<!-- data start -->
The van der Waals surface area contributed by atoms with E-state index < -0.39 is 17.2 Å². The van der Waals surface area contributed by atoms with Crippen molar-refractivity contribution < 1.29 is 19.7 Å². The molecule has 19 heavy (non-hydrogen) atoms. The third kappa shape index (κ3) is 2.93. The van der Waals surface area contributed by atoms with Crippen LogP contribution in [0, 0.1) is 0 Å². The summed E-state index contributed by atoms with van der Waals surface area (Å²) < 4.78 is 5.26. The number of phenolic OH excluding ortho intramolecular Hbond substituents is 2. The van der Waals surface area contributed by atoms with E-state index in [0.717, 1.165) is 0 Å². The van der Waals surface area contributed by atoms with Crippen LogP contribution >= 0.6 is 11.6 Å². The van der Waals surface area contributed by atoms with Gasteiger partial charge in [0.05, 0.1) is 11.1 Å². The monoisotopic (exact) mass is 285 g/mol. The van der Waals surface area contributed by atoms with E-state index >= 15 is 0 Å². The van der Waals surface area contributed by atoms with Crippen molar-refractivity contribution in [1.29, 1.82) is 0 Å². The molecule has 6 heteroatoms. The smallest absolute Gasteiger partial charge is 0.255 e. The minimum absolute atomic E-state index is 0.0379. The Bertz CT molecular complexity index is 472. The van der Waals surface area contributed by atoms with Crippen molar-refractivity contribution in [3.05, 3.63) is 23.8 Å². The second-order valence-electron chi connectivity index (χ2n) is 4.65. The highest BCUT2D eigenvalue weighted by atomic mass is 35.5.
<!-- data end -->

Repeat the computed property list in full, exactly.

The van der Waals surface area contributed by atoms with E-state index < -0.39 is 17.2 Å². The van der Waals surface area contributed by atoms with Crippen molar-refractivity contribution < 1.29 is 19.7 Å². The molecule has 19 heavy (non-hydrogen) atoms. The third kappa shape index (κ3) is 2.93. The van der Waals surface area contributed by atoms with Crippen LogP contribution in [0, 0.1) is 0 Å². The summed E-state index contributed by atoms with van der Waals surface area (Å²) < 4.78 is 5.26. The number of phenolic OH excluding ortho intramolecular Hbond substituents is 2. The van der Waals surface area contributed by atoms with E-state index in [0.717, 1.165) is 0 Å². The van der Waals surface area contributed by atoms with Crippen LogP contribution >= 0.6 is 11.6 Å². The van der Waals surface area contributed by atoms with Gasteiger partial charge in [0.05, 0.1) is 11.1 Å². The monoisotopic (exact) mass is 285 g/mol. The van der Waals surface area contributed by atoms with E-state index >= 15 is 0 Å². The van der Waals surface area contributed by atoms with Crippen molar-refractivity contribution in [1.29, 1.82) is 0 Å². The molecule has 6 heteroatoms. The smallest absolute Gasteiger partial charge is 0.255 e. The minimum absolute atomic E-state index is 0.0379. The Bertz CT molecular complexity index is 472. The van der Waals surface area contributed by atoms with Crippen molar-refractivity contribution in [3.05, 3.63) is 23.8 Å². The second-order valence-electron chi connectivity index (χ2n) is 4.65. The highest BCUT2D eigenvalue weighted by atomic mass is 35.5.